Can Broadcast TV Still Keep Up With Streaming And Premium Cable?
Companies like Netflix and HBO knocked traditional broadcast networks out of the Golden Globes competitions.
"If you look across all the 25 categories, you see outstanding work, you see the coming-of-age of the streaming services, you see the reflection of this new world."
Network television long dominated the Golden Globes with shows like "All in the Family," "The Golden Girls" and "The West Wing." But for the first time ever, streaming and premium cable companies completely knocked the networks out of the races. With 17 nominations, Netflix is the most-nominated company in the television categories. HBO follows closely with 15.
Damian Holbrook, senior TV writer for TV Guide Magazine, talked to Newsy about seeing this change.
"This tide has been building for years. The sheer number of the streaming and the premium cable is — it's kinda crazy. It's kind of like the reverse of when cable started. Cable took some time to get into the game. Now it's like the new stuff is shutting out the old, you know, old guard, basically."
The last traditional broadcast series to win best comedy was Fox's "Brooklyn Nine-Nine" in 2014, and the last to win best drama was "Grey's Anatomy" in 2007. This year, some of the biggest surprises in the television category was the lack of nominations for past favorites like "This Is Us" or "The Good Place," which is ending this year.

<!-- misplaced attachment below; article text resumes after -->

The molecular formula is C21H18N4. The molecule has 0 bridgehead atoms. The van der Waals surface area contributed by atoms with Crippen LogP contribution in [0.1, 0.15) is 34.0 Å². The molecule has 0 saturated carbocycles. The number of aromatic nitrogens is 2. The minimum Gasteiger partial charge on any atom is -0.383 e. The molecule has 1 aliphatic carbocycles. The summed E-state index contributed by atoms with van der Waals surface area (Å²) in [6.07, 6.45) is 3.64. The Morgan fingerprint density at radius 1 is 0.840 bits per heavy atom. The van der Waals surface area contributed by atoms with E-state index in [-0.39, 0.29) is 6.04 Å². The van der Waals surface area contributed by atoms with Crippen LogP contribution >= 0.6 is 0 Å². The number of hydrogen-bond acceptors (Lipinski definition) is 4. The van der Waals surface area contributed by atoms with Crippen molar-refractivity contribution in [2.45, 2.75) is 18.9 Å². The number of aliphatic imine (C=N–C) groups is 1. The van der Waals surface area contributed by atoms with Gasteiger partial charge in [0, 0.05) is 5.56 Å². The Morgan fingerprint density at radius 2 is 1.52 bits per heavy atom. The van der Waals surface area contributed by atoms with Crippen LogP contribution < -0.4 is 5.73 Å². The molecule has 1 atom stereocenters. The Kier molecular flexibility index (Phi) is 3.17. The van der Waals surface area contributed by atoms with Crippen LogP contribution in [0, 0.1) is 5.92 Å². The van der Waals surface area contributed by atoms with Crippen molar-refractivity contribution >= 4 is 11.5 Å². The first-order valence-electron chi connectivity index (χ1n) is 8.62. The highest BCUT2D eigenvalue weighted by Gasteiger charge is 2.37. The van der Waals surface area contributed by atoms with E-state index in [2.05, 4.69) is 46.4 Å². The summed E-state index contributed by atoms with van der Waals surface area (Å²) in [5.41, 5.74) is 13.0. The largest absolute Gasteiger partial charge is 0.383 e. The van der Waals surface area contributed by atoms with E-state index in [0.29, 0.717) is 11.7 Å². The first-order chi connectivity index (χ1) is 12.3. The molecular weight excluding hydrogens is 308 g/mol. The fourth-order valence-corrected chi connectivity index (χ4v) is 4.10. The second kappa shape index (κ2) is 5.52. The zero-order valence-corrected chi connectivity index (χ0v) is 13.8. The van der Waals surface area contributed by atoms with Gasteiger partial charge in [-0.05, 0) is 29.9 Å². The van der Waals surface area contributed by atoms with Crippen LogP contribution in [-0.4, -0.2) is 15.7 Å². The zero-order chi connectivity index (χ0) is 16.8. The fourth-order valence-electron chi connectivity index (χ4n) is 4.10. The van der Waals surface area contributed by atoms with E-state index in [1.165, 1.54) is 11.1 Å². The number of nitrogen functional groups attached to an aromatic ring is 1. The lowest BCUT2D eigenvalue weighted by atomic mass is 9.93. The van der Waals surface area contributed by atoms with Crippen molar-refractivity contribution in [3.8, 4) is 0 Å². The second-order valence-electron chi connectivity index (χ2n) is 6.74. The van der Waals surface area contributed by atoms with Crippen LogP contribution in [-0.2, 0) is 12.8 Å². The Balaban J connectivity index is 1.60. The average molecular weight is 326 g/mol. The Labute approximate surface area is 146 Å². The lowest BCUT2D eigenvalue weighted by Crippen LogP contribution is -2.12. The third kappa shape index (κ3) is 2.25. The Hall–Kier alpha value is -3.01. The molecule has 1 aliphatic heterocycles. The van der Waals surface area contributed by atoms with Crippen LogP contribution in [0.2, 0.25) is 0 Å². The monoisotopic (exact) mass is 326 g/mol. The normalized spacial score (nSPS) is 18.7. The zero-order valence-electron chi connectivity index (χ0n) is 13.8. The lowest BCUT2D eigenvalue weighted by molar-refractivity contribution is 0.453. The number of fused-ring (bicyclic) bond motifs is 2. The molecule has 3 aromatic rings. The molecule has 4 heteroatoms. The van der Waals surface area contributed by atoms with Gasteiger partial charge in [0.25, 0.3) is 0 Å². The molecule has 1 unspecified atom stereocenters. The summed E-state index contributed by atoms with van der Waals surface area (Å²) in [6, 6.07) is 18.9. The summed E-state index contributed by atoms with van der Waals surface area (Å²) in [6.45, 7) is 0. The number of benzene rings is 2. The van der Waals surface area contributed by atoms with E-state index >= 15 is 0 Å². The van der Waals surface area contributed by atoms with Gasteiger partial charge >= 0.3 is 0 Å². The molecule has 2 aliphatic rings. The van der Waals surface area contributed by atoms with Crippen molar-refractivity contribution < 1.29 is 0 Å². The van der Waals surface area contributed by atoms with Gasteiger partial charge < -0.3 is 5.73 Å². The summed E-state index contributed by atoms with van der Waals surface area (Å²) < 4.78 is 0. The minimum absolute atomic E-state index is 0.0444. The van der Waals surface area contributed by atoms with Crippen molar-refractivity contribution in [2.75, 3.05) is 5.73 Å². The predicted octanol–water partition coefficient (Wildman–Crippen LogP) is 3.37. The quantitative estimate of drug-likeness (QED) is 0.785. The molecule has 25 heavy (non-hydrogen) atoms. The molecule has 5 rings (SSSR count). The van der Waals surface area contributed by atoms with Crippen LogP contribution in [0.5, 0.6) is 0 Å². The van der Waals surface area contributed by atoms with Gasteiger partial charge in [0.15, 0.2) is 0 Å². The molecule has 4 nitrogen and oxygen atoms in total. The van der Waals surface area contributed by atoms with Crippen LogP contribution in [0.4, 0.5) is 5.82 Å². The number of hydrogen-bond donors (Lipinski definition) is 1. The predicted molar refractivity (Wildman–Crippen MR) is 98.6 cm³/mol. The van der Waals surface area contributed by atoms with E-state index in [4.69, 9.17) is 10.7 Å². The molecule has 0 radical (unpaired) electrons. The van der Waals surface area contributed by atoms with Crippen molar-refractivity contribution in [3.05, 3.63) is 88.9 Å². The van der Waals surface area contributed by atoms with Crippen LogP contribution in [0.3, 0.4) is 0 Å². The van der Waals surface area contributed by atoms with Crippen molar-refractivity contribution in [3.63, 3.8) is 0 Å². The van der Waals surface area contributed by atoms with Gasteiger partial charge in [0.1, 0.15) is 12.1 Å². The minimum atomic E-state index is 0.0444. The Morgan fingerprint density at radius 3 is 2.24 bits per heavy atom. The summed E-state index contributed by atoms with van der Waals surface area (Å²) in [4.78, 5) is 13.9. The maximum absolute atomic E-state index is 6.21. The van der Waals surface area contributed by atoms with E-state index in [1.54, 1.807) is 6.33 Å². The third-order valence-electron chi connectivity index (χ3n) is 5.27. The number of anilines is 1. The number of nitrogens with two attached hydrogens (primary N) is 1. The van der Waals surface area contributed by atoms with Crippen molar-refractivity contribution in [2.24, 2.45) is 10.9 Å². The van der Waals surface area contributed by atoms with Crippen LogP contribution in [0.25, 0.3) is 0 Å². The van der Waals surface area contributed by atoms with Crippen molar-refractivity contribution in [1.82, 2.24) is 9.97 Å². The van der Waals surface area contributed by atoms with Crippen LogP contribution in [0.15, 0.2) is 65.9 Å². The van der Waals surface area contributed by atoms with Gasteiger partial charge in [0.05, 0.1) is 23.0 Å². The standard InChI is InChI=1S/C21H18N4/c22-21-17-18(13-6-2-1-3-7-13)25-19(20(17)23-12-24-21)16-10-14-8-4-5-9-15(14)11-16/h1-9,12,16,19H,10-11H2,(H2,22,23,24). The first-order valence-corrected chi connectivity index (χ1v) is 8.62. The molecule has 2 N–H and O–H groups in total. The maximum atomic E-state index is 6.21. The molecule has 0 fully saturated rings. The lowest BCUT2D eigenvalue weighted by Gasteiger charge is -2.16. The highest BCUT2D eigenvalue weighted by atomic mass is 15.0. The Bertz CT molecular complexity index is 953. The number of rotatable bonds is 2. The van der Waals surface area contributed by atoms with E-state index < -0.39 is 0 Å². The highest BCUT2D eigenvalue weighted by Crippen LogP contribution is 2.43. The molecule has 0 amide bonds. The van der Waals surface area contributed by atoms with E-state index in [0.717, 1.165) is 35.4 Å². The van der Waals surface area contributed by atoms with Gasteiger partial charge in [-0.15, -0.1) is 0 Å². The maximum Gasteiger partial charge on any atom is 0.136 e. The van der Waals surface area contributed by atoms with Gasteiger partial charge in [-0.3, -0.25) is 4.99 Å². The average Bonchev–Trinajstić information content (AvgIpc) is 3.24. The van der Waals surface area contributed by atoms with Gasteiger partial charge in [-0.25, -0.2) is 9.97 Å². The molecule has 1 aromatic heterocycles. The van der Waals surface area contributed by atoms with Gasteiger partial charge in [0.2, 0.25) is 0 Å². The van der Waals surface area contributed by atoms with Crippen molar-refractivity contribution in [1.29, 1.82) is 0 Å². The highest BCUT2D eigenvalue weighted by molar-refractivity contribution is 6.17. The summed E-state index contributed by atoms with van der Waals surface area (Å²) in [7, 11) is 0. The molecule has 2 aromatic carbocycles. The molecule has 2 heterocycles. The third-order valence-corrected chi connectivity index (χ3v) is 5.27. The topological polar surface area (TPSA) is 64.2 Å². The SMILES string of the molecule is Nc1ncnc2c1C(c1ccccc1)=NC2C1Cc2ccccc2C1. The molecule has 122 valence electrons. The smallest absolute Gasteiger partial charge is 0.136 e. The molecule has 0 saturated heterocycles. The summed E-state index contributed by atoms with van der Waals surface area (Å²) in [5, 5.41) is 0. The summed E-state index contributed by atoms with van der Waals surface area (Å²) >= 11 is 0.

Holbrook attributes the advantages of streaming and premium cable to three things: money, timing and talent.
"The streaming and the premium cable, like, they've got the money. They've got the schedules. The talent is drawn to those, like, 13 episodes, 10 episodes, you know, 'We can film it in six weeks and we're done.' That's why they're getting this talent that then attracts those nominations, and the Hollywood Foreign Press in particular. They love a star-studded party."
"We have 1,245 seats, and the world of film and television has gotten so much bigger. We have additional studios, we have the streaming platforms, we have Apple."
So, with all of that in mind, what can traditional broadcast networks do to stay competitive?
"I'm really hoping that the networks start to look at shorter seasons. ... Y'know, in 23 episodes, you are going to get a bunch of stinkers, but when you've got something like 'Fleabag's' second season is literally the perfect TV season. It's six episodes. It has a clear vision. It has awesome writing. It's got consistency. When you're talking about a show like 'This is Us' or 'Modern Family' even, where there's multiple directors and multiple storylines and they've got to stretch it out over all this time, it's really hard to keep up that quality."
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